What is your personal experience with infertility/miscarriage?
My mother got her period when she was 9. At 13, I still hadn’t had my first period. That’s fairly uncommon. Women tend to get their periods close to the age their mothers do. We thought something was amiss and went to a doctor. Without doing anything too invasive, he couldn’t find anything wrong and just assured us that while women usually get their periods when their mothers did, it wasn’t a hard and fast rule. That winter, I did get my period. From day one it was painful, long, and unpredictable. When I was 16, I had a period that did not quit. Although my periods commonly lasted 7-9 days, at day 9, I was still bleeding, in fact, I was bleeding heavily and was worried I was losing blood. We went to my doctor who sent me to a gynecologist. To stop the bleeding, he put me on 3 birth control pills a day. 4 days later I went back and then started the testing. After 2 weeks of x-rays and various tests, I found out I had PCOS or Poly Cystic Ovarian Syndrome. Happy to know what was wrong, he then went through the litany of issues I would have, might already have, and could have in the future. He told me about the hormone issues, he told me about the weight issues, he told me that I’d have to be on the pill to keep things in check, and then the final blow… it would be next to impossible for me to have my own kids – my case was just too severe. At 16 I had learned that the very thing that made me a woman, was dysfunctional and broken. This was the early 90’s and back then, a case like mine was a death-sentence for pregnancy. Very quickly, I got used to the idea of adoption. I made my peace with it, I had to.
How has it made your life worse? How has it made your life better?
My PCOS made my periods incredibly painful and still makes me struggle with my weight. I use the term “my” intentionally as not every woman with PCOS shows the same issues or has the same struggles. I’ve known women with PCOS were thin as a rail. I’ve met women with PCOS whose periods were fine, but who found themselves in ER whenever their cysts burst - something I’ve only experienced once, thankfully. I went through 6 different kinds of pills before I found one that worked for me. “Worked” meant minimal pain, minimal side-effects, and as close to a regular length of time as possible. Not every pill will work for every woman. Of course, the elephant in the room – infertility and not being able to conceive my own child was crushing. All that being said, PCOS gave me a kind of perspective that other women might not have. This part of my body doesn’t work right – but what does? What about my body is functioning and functioning well? It meant that I didn’t criticize myself as some other women did. My body is larger than most and I’ll never be a size 8 no matter how many sit-ups I do or how many green juices I drink. My hormones - even on the pill - will only cooperate so far. This isn’t something that can be healed or fixed. However, there is a kind of freedom in this knowledge.
When & how did you realize that you were going to be able to carry on after infertility/miscarriage?
When I met my now husband and we knew things were serious and that we were going to be married, he suggested that it was time I see another gynecologist and get a second option. After all, it had been ten+ years and things always change in the medical field. He was right. I went to a different gynecologist and was told that, of course I could have kids! What antiquated thinking… it might take some time, but I had a uterus and I could have kids. To be honest, I had spent such a long time being convinced that I couldn’t, I really didn’t believe him. I was skeptical, incredibly so. I think my skepticism changed when, without trying, without any intervention, I got pregnant. I was more shocked than anything. I was on the pill, I had PCOS, we hadn’t even started trying and somehow, I was pregnant? It seemed impossible. Of course, mother nature had other plans and I miscarried only 5 weeks in. We weren’t ready for a kid yet, and while yes, it was sad, it was also astounding and gave me a hope that I never thought I would have. If I could get pregnant on the pill, with PCOS, without even trying, then when we were ready and were really trying, we just might get what we wanted.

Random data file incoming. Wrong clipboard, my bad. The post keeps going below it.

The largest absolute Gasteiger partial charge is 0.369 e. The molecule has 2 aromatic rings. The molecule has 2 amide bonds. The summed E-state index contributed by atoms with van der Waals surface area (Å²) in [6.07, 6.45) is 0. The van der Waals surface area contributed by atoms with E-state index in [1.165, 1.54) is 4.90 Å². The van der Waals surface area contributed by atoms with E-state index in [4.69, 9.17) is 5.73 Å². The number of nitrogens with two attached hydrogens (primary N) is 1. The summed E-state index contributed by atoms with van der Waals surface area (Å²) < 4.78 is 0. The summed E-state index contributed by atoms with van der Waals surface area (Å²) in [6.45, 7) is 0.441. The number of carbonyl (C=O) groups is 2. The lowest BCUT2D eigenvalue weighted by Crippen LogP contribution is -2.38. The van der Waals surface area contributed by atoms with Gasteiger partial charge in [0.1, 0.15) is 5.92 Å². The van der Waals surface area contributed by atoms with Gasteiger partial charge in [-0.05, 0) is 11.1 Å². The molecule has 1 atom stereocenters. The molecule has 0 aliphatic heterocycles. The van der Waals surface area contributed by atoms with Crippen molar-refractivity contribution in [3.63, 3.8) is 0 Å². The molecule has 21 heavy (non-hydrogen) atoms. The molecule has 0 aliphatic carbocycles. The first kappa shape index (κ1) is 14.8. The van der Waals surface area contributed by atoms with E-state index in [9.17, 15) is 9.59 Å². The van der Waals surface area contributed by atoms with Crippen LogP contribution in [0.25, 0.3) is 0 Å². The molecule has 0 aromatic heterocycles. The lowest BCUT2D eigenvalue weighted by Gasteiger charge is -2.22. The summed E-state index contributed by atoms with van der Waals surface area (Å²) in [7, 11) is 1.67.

What have you learned through this experience?
That there are women worse off than I ever was. I can’t tell you how many times I went to the fertility clinic before work, at the crack of dawn, for my various tests to see women who were struggling in ways I never did. Some were younger, thinner, and healthier than I was, but worst off. Some were older and so determined that you could feel the desperation for a family rolling off of them. But the woman I’ll never forget was young Hispanic woman with her husband and mother in tow. My husband I were there at 8AM and we didn’t leave until sometime after 11. The three were still there. Together, through bits of conversations, and watching the woman’s mother going in and out of the labs we realized what was going on… whatever the issue with the young woman, she was categorically unable to get pregnant or keep a child. Her 50-something year old mother, instead, was going to carry for her. Our experience was never that extreme and never would be. Perspective is a powerful thing when going through something like this.